How can you design a solution if you don’t understand the problem?

To be a Designer means to humble yourself and accept criticism. It means to put your ego aside and advocate for something greater than yourself. It means to add value to the lives of people throughout the world by coming up with effective solutions to their problems.

The buzzword these days is “empathy” — i.e. being able to put yourself into the shoes of another person to avoid internal bias. Whatever term you choose to define it as, being able to detach yourself from your inner monologue and see someone else’s perspective is a crucial ability that a UX designer must imbibe.

Simply put:

How can you design a solution if you don’t understand the problem?

The Life of a UX Designer

In UX, research is king. Without research, you’d have nothing to reference when coming up with solutions. You’d essentially be fishing in the dark, not knowing if there are any fish at the spot you picked, hoping you catch the prize winner. To lack research, and still design, is a waste of time and resources.

In a perfect world, we’d have all the time and money needed to conduct our research, but that simply isn’t the case. UX Design is also about being adaptable and balancing business needs with those of your users. Businesses aren’t endless supplies of money and at some point you might hit a wall in your research. As problem solvers, it’s our job to now figure out the next move — how can we generate more money for research? how can we conduct research without money? Do we have enough research to move forwards?Etc.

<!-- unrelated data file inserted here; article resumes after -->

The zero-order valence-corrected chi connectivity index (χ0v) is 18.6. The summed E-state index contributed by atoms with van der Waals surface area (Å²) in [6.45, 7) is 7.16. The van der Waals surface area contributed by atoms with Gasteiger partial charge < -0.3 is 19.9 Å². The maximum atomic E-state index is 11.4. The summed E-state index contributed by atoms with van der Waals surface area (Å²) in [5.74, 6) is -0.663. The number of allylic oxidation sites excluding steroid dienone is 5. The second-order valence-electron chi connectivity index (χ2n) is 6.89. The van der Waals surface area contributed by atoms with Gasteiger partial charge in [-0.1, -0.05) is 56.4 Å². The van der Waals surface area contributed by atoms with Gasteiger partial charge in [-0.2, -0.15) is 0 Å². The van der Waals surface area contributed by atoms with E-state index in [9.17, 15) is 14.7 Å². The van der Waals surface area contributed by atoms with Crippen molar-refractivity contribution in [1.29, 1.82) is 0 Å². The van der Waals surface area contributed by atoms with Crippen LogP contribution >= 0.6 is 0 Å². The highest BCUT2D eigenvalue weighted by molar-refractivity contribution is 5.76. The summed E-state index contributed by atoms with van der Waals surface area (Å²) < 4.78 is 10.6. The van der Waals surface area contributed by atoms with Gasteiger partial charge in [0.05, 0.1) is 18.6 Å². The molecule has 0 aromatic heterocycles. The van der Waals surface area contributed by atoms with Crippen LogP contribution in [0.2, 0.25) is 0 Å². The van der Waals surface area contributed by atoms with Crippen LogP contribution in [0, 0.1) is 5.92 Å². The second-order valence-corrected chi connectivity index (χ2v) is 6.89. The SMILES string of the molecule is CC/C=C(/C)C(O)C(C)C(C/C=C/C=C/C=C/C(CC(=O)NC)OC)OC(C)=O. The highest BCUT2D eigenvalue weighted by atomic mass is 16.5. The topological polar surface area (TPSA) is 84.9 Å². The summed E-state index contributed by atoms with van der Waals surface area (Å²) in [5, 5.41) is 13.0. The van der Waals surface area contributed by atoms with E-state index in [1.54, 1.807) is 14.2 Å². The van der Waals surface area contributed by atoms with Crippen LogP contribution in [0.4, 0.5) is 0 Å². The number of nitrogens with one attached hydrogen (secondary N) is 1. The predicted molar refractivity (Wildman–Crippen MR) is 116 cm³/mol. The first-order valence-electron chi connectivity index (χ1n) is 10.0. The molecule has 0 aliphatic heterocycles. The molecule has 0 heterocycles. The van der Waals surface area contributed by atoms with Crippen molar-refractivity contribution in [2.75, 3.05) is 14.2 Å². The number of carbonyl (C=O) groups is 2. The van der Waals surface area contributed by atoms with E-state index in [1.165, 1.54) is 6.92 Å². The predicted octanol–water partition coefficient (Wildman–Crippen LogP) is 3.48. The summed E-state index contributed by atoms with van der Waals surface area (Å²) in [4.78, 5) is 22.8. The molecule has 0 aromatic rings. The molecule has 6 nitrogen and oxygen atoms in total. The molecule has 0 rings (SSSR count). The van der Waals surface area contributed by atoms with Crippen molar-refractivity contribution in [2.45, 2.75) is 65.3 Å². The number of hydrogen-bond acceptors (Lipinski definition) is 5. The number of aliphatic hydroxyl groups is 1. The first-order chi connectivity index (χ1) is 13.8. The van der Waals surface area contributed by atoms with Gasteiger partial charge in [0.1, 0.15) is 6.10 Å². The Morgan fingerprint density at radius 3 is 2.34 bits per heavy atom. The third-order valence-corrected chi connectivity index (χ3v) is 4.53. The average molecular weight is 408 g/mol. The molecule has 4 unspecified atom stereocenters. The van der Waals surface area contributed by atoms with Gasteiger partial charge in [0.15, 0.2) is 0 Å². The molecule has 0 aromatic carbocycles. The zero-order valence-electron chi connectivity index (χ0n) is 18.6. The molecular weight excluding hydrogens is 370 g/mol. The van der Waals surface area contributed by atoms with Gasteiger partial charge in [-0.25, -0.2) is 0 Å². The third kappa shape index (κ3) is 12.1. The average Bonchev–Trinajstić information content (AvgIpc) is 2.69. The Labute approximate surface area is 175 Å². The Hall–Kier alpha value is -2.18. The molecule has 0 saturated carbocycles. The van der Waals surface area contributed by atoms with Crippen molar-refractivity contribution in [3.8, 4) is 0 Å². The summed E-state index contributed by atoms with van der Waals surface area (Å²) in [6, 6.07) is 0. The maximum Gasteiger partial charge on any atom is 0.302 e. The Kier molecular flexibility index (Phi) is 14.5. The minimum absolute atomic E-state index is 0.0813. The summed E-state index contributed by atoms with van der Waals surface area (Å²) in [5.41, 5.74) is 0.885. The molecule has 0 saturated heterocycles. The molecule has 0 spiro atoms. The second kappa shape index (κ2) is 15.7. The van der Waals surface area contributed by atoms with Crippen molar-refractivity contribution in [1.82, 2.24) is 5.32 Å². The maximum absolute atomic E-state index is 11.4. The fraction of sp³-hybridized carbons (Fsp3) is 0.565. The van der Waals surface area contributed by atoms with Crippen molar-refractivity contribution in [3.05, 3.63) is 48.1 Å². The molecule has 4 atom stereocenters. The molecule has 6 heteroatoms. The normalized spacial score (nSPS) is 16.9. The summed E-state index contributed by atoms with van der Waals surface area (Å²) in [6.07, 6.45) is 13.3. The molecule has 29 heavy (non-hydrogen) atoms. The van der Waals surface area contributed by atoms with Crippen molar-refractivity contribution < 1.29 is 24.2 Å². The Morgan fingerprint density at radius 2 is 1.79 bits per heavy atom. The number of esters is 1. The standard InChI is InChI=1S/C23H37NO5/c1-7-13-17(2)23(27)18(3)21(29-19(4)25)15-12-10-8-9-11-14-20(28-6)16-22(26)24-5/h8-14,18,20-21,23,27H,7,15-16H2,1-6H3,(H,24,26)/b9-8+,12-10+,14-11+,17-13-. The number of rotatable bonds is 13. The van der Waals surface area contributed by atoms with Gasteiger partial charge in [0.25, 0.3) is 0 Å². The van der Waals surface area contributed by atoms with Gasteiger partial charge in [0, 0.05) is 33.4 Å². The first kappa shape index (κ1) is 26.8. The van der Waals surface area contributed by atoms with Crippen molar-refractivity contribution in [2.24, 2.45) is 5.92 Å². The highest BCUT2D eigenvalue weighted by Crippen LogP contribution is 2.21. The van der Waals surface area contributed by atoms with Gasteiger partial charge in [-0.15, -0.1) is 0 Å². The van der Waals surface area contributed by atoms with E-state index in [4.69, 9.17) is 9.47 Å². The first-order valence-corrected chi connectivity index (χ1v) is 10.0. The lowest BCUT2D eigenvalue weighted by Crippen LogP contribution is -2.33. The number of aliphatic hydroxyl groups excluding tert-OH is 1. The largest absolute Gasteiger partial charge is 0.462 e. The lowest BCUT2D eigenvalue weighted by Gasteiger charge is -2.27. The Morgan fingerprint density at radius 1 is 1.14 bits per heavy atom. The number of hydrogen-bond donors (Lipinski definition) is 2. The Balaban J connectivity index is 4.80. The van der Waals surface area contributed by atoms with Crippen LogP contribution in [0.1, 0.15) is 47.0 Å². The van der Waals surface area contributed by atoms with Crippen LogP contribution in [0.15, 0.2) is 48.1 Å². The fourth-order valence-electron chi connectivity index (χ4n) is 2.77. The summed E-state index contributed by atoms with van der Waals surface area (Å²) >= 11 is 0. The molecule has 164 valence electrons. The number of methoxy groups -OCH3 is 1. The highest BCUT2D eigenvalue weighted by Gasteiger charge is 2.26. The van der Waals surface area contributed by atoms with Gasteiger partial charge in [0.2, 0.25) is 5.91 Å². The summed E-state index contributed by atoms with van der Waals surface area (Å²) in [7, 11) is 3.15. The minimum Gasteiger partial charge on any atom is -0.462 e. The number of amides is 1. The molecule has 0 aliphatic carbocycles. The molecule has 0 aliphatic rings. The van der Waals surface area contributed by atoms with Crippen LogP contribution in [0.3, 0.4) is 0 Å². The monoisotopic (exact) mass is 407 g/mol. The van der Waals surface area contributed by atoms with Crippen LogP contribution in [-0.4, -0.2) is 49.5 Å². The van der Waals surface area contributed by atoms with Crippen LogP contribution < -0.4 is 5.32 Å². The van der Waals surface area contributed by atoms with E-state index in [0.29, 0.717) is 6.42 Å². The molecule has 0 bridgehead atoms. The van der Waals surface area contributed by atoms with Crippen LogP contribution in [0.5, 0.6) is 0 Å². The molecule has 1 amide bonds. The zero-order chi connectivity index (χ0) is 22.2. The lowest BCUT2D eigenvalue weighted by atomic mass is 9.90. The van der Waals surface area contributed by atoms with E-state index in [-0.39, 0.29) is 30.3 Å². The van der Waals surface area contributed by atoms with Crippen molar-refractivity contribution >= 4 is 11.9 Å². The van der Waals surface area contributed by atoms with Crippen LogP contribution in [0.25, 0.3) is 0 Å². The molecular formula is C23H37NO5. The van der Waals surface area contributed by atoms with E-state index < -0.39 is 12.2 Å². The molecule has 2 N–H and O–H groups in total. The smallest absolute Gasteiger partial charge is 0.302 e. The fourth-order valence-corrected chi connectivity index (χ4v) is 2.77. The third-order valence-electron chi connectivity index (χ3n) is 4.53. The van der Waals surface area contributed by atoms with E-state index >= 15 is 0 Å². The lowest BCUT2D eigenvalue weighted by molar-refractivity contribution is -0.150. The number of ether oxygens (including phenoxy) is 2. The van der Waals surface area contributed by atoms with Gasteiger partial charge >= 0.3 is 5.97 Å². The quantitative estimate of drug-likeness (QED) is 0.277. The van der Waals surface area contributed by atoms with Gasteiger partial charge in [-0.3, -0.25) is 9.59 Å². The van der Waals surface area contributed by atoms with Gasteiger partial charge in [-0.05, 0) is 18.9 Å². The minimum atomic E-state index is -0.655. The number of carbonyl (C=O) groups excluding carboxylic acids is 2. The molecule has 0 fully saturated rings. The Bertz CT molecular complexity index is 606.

I cannot stress enough the importance of a growth and being open to learning. It’s about trying something, possibly failing and then iterating your approach until you come away successful. It’s about perpetually increasing your knowledge throughout life and growing both intellectually and emotionally. It’s about confronting your inner demons and overcoming them to be clear headed and ready to tackle others problems. And if you feel like you lack this mindset, self-awareness is a great place to start.

Storytelling is Key

Perhaps one of the most underrated skills a UX Designer needs to have is their ability to communicate a story about their design solutions. You have to remember, your UX colleagues might know what you’re talking about, but stakeholders, engineers, etc. might not necessarily have any idea what the words you’re using means. That’s why it’s undeniably essential that a UX Designer be able to tell a story effectively that validates why that particular design solution is the best option to drive change and solve the problem.

Think of yourself as a narrator of the world. You must remain neutral and observe those around you in order to continue learning and cultivating a story that you can tell to others.

This is not the End

There is too much to say about a UX mindset in such a short medium post, but just remember to be empathetic, growing and most of all listen to your users.

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